Writing with courage and fear

Fear is not something often talked about in conjunction with writing. But after receiving (yet another) partial manuscript request from an agent today, fear is very much at the forefront of my mind.

When I was starting out writing, I was always hysterically happy about partial or full requests. Someone likes my work! Lots of requests mean it’s a matter of time before representation, right?

That’s what everyone around me said (and still says), but in my heart, I don’t believe it’s true.

I’ve had about 50 rejections on this manuscript, and about half of those have been based on partial or full manuscript rejections. Agents are only human, and they make requests and scrutinize manuscripts with their own kind of jaded cynicism.

If you kick a dog in a cage enough times, the dog will cease being vicious and simply become apathetic and afraid, a state of affairs known as ‘learned helplessness’. Learned helplessness is caused by a combination of pain and the inability to escape that pain… and unpublished writers are, quite literally, powerless in their dealings with agents and publishers. We can’t set deadlines without being thought of as rude. ‘Wannabe’ writers are regularly mocked by industry professionals on social media, sometimes deservedly, other times not. You can’t call, you can’t make any demand. You submit and wait anywhere between two weeks and two years for confirmation that your work is worthy – or more often that it ‘doesn’t grab me enough for me to work with it’. It is painful. You can’t tell them why they’re wrong. That’s ‘unprofessional’. It is a system purposely created to disempower. I now expect punishment, so whenever an agent emails me back, I don’t get excited: I cringe.

This isn’t leading into some kind of pro-self publishing talk, either. Self-publishing is just as fearsome. It is the ultimate gambit. Your book can be the most amazing thing ever written, but you are tossing your glass of champagne into a sea of piss. Maybe it’s 1/4th champagne, but no one can tell unless you point to the patch where your book is and scream ‘look!’. I have decided to self-publish this first manuscript, and while I am excited, I am fearful.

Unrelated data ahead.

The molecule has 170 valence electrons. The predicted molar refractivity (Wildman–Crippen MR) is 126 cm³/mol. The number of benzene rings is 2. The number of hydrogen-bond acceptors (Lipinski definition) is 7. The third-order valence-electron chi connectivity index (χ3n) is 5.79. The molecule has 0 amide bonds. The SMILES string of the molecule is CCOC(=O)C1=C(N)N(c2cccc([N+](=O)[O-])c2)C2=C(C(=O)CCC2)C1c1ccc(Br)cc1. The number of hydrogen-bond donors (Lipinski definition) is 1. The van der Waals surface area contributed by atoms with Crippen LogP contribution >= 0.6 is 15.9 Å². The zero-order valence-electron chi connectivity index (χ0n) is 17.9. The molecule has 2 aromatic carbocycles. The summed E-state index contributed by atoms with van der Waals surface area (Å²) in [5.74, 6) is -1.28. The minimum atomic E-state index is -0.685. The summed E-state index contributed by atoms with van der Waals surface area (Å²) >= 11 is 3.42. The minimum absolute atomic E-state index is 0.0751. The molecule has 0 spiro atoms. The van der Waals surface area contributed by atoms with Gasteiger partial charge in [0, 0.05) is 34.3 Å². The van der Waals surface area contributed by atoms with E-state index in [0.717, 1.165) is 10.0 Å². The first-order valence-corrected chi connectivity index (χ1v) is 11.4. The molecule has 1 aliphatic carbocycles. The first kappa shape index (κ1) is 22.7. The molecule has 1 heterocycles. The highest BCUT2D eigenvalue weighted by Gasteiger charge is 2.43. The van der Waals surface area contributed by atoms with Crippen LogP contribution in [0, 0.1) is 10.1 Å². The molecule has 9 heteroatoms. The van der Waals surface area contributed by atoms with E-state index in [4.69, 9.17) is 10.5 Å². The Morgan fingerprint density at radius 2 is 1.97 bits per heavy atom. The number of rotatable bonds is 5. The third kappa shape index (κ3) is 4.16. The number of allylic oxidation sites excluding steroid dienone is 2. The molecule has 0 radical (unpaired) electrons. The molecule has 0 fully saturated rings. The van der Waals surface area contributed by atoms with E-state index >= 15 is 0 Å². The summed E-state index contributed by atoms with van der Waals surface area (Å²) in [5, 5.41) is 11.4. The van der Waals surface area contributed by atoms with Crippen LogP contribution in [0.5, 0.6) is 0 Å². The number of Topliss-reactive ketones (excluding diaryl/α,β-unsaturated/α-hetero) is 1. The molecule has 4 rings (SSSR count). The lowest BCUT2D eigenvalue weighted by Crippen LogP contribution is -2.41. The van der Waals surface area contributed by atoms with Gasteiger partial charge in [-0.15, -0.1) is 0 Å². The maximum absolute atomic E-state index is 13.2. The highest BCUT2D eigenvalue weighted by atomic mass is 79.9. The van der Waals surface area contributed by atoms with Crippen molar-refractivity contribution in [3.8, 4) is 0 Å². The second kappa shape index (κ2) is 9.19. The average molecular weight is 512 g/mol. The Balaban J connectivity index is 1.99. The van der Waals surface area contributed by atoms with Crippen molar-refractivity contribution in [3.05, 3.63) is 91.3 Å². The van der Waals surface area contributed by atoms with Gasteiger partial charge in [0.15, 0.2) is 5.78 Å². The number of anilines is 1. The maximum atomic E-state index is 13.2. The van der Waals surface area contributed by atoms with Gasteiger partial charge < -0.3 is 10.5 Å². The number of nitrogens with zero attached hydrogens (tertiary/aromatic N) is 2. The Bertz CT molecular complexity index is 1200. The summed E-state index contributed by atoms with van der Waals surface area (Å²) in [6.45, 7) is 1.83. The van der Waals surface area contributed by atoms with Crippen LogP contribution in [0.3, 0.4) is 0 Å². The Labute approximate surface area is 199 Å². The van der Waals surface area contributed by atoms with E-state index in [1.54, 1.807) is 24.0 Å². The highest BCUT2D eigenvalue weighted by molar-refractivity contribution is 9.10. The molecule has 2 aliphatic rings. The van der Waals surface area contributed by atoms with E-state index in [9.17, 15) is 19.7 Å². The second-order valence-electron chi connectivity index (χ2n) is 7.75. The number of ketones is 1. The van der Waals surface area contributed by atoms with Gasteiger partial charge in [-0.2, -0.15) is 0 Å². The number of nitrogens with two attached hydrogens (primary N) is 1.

Being looked at is frightening. Not being looked at is frightening. This paradox is one of many that we contend with as authors.

I remember reading a variation of this quote in a Harry Potter book when I was in my late teens. It’s the only thing that ever really stuck with me – the notion that courage is persisting through fear, not the absence of fear. I grew up thinking that brave people were fearless, but they’re not. They are afraid and do it anyway.

I think all writers have to be pretty brave, by that standard.

Murder, whores, and corpse trials: the bizarre history of the papacy

When you imagine popes, you probably don’t imagine a mountain of murderous, whore-mongering scumbags clawing at each other in the attempt to briefly rise to the top of a bleeding pile of corpses made of other popes. But that is exactly what happened during period luridly referred to as the ‘Pornocracy’, or more formally as the Saeculum Obscuram (‘The Dark Age’).

As it turns out, not even a thousand years after the death of Christ, popes were murdering each other with such regularity that they basically needed a papal mill to keep up with demand. For a while there, the average pope ruled for just two years before he was killed; one poor guy made it only 20 days before he was murdered (probably by strangulation, which seems to have been the favored method of dispatch), while another was reputedly smothered to death in prison by his mistress.